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Louisiana pub honors John Lennon daily
by Jude Southerland Kessler
Enoch "Doyle" and Yvette Jeter believe that the success of their Monroe, Louisiana Irish pub comes from two sources: hard work and John Lennon.
"Yes," Doyle says with a wistful look, "we opened the pub just a few weeks before John's passing in 1980. And although we were doing 'okay' with our new location in Monroe, things weren't as successful as we'd hoped. When John passed, a large group of us gathered and compiled what little money we had for a tribute to John in the local newspaper. Then we hand-lettered a banner outside Enoch's reading, "In LOVING MEMORY, John Lennon - 1940-1980."
"Something (ahem!) caused the Monroe News Leader to come over and photograph that banner and to put it on the front page of the paper, and ever since that moment, we've had all the business we need. It's truly as if John is looking out for us and taking care of us. The worldwide tribute to John, just a few days after his death, was truly amazing. Even in little Monroe, Louisiana, there were thousands of people in the city park for a tribute that my friend, Gene Verspoor, and I set up. John was indeed with us that day."
When you walk into Enoch's, it's immediately apparent that John Lennon is the pub's "patron saint." A huge, framed picture of the Irish musician hangs to the right of the door, accompanied by the proof page of that newspaper tribute that Doyle and Yvette's friends penned 32 years ago.
"But honoring John isn't a thing of the past," Jeter went on to say to me when I visited the pub last Friday night. "It's something we do on a regular basis...not as a creepy, stalker kind of thing, but as a group of friends, remembering another dear friend." Indeed, Enoch's Pub is the only Irish pub in America to host a birthday party for John for the last consecutive 32 years. This year, 2012, will be the 33rd annual party, as Enoch's started this tradition on 9 October 1980, just two short months before John's untimely passing. "We've been told that there's only one other place on earth that has celebrated John's birthday this long, and that's in Osaka, Japan."
"Over the years," Jeter went on, "we've noticed that many places recalled John's life on the day that he was killed. We want to remember the day he was born instead...the day that gave us his presence, wit, and genius."
And remember Lennon they do! Each year on 9 October, the pub "pulls out all the stops" to honor John Lennon with song, birthday cake, cheers, and well wishes. "It isn't," Jeter explained, "a 'maudlin moment' but a time of celebration for the life John lived among us."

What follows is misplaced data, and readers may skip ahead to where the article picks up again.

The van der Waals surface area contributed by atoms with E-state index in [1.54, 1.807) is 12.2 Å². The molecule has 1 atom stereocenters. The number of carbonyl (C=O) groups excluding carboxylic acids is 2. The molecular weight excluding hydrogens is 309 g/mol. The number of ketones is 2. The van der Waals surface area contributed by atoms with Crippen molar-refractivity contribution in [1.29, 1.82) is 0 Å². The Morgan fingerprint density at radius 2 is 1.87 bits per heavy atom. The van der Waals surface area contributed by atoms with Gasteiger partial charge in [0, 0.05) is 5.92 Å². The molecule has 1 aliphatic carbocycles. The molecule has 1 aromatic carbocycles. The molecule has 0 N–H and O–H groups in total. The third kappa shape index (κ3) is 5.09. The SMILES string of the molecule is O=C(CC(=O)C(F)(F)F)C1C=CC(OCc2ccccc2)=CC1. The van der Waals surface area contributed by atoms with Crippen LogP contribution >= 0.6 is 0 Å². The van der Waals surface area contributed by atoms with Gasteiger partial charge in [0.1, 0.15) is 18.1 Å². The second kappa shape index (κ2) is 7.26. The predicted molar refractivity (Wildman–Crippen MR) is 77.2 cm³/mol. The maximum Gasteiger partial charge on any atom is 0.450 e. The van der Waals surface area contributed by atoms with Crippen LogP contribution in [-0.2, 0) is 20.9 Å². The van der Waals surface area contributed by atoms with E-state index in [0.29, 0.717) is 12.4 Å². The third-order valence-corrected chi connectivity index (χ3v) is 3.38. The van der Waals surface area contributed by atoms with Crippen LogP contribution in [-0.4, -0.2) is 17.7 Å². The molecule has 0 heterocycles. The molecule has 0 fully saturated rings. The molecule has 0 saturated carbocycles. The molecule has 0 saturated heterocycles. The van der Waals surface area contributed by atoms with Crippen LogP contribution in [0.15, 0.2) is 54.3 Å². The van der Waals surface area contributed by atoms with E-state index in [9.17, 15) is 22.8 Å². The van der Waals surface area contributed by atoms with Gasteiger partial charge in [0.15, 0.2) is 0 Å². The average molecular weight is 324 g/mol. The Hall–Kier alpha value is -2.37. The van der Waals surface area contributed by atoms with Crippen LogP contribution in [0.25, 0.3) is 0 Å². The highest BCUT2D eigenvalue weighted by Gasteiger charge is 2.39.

So it isn't surprising that Yoko Ono has recognized Enoch's Pub twice in the last 32 years with notes of appreciation. When Yvette and Doyle visited New York several years ago, they dropped off a video for Yoko of some of the celebrations that they had hosted for John. "We rang before our trip and let the 'powers that be' know we wanted to give Yoko that video. Someone came to meet us outside the Dakota and accepted the video. They were very gracious. And then a few months later, we received a hand-written note from Yoko...a white card with a blue square in the middle. When we opened it up, she had written, 'We will meet someday in the sky.' We treasure that."
For those who know Lennon well, his spirit is all over the pub. Like Liverpool, which is over 80 per cent Irish, the place resounds with choruses of "Black Velvet Band" and "No Nay Never" (the real, Irish version). Performing live this past Friday night was Davy Arwine from County Fermanagh, Northern Ireland. Davy's banjo (so reminiscent of Julia Lennon), his rendition of "Nowhere Man," and his traditional mandolin songs sent me straight back to raucous, late nights in Flanagan's Apple, Liverpool. Suddenly, it was Mathew Street all over again. I was home.
Davey Arwine, Jude Kessler, Doyle and Tom McCandlish
Enoch's could easily be The Grapes or The White Star: the same corkscrew tables, dark interior, beer mats, and all-pervading smell of Guinness. The pub fare (Extremely delicious! Try the "Full Cooked Irish Breakfast Burger") and the free-flowing Harp, Smithwicks, and Jameson's Irish Whiskey is the same. So I wasn't surprised to encounter several visitors from Liverpool (wearing John Lennon shirts!) that night and to be treated to the bodhran work of Tom McCandlish and the sweet sound of Liverpudlian singer, Andrew Nicolson.
But Enoch's isn't just about Irish music. They offer blues, rock'n'roll, and pop, as well. However, whatever the live musical fare of the evening (check their online calendar at http://www.enochspub.com), the feeling is still one hundred per cent Liverpudlian! From the moment that you enter the door, you are magically transported Merseyside for the evening.
This week, lovely, brunette Yvette and her Irish husband, Doyle, are en route to Ireland for a well-deserved vacation. Their son, John (yes, you know how he got his name) and their beautiful daughter, Molly, will remain behind to keep things at the pub running smoothly. "We go to Ireland to refocus and recharge," Yvette said. And I was quite honored that they are taking along a copy of Shoulda Been There to read "while the rain serenades us and the terrain delights us." Even on holiday, John will be with them.
Make plans now to be in Enoch's for John's 72nd Birthday Party this October. I know that I'll be there. Wouldn't miss it "fer a big clock!" as they say in Liddy.
Published May 21, 2012
This article is Copyright © 2012, Jude Southerland Kessler, and may not be reproduced on other web sites or in print, in whole or in part, without expressed permission